The response of heparin or anticoagulant dosage in humans is highly individualized and is, to some extent, influenced by the underlying disease processes. Dosage is largely empirical and is established in many instances by protocol. Monitoring of heparin therapy is essential, especially in view of varying responses and actual resistance of the patient. Dose response tests obtain information with respect to increases in clotting times as a result of administering different doses of anticoagulant to the blood. Once data points are established by this test, a curve or linear approximation can be derived which relates the amount of heparin administered to achieve a desired extended clotting time. Dose response tests are important in anticipating the variability of individual responses. A clotting time or activated clotting time analytical test is important in determining whether the anticoagulated blood has reached the desired safe limits of extending clotting time. A heparin/protamine or coagulant/neutralent titration analytical test provides a quantitative determination of the heparin concentration.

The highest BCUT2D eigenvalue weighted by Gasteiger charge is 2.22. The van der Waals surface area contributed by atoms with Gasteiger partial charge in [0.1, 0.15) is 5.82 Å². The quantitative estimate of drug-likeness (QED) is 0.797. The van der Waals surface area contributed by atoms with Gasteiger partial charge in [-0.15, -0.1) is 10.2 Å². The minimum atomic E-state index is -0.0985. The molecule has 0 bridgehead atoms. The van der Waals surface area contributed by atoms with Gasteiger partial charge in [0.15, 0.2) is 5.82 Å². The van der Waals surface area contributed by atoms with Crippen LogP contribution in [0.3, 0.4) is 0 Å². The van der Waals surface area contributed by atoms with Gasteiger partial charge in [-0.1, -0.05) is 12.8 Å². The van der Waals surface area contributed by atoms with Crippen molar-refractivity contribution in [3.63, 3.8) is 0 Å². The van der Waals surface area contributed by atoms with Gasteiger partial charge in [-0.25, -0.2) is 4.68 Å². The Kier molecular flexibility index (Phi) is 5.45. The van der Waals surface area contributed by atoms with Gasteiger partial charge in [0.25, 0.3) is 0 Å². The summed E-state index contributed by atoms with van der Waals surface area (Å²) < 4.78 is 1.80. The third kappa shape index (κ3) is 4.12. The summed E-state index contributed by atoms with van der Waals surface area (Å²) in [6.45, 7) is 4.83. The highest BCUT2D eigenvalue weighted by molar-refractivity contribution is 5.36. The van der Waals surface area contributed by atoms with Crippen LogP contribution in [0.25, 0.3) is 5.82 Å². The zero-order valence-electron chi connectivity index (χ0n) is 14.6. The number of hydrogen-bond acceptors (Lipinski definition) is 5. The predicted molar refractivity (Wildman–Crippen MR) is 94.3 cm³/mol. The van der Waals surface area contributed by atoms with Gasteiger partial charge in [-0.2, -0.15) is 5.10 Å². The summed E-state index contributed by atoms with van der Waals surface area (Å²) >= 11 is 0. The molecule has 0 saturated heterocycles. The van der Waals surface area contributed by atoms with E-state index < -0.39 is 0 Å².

It is, therefore, desirable and necessary to have the ability to conduct each of the different types of coagulation related analytical tests during clinical and surgical procedures. The ability to conduct each of the analytical tests on a relatively rapid and alternating basis is important, depending on the state of the clinical or surgical procedure. At the present time, there is no known single apparatus or method which is capable of conducting all the different types of coagulation and coagulation-related analytical tests on an alternatively selectable and rapid basis with automated consistency on blood or fluid treated with low doses of anticoagulant to achieve rapid, reliable and reproducible analytical test results.